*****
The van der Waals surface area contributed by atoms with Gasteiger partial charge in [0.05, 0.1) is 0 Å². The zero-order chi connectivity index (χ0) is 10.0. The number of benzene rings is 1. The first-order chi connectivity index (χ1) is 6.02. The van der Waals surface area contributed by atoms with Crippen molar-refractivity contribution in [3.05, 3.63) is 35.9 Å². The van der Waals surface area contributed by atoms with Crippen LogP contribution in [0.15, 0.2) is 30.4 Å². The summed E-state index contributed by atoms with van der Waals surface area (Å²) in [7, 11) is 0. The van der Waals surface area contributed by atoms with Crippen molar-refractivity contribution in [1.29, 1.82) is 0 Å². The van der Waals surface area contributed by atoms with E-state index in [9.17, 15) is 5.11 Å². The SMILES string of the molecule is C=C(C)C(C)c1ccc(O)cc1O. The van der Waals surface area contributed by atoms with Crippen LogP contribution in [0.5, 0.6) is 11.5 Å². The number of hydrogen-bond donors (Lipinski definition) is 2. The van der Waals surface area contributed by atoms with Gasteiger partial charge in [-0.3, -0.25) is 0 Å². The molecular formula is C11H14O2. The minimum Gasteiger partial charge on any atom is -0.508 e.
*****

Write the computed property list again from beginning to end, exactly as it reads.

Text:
The van der Waals surface area contributed by atoms with Gasteiger partial charge in [0.05, 0.1) is 0 Å². The zero-order chi connectivity index (χ0) is 10.0. The number of benzene rings is 1. The first-order chi connectivity index (χ1) is 6.02. The van der Waals surface area contributed by atoms with Crippen molar-refractivity contribution in [3.05, 3.63) is 35.9 Å². The van der Waals surface area contributed by atoms with Crippen LogP contribution in [0.15, 0.2) is 30.4 Å². The summed E-state index contributed by atoms with van der Waals surface area (Å²) in [7, 11) is 0. The van der Waals surface area contributed by atoms with Crippen molar-refractivity contribution in [1.29, 1.82) is 0 Å². The van der Waals surface area contributed by atoms with E-state index in [9.17, 15) is 5.11 Å². The SMILES string of the molecule is C=C(C)C(C)c1ccc(O)cc1O. The van der Waals surface area contributed by atoms with Crippen LogP contribution in [0.5, 0.6) is 11.5 Å². The number of hydrogen-bond donors (Lipinski definition) is 2. The van der Waals surface area contributed by atoms with Gasteiger partial charge in [-0.3, -0.25) is 0 Å². The molecular formula is C11H14O2. The minimum Gasteiger partial charge on any atom is -0.508 e.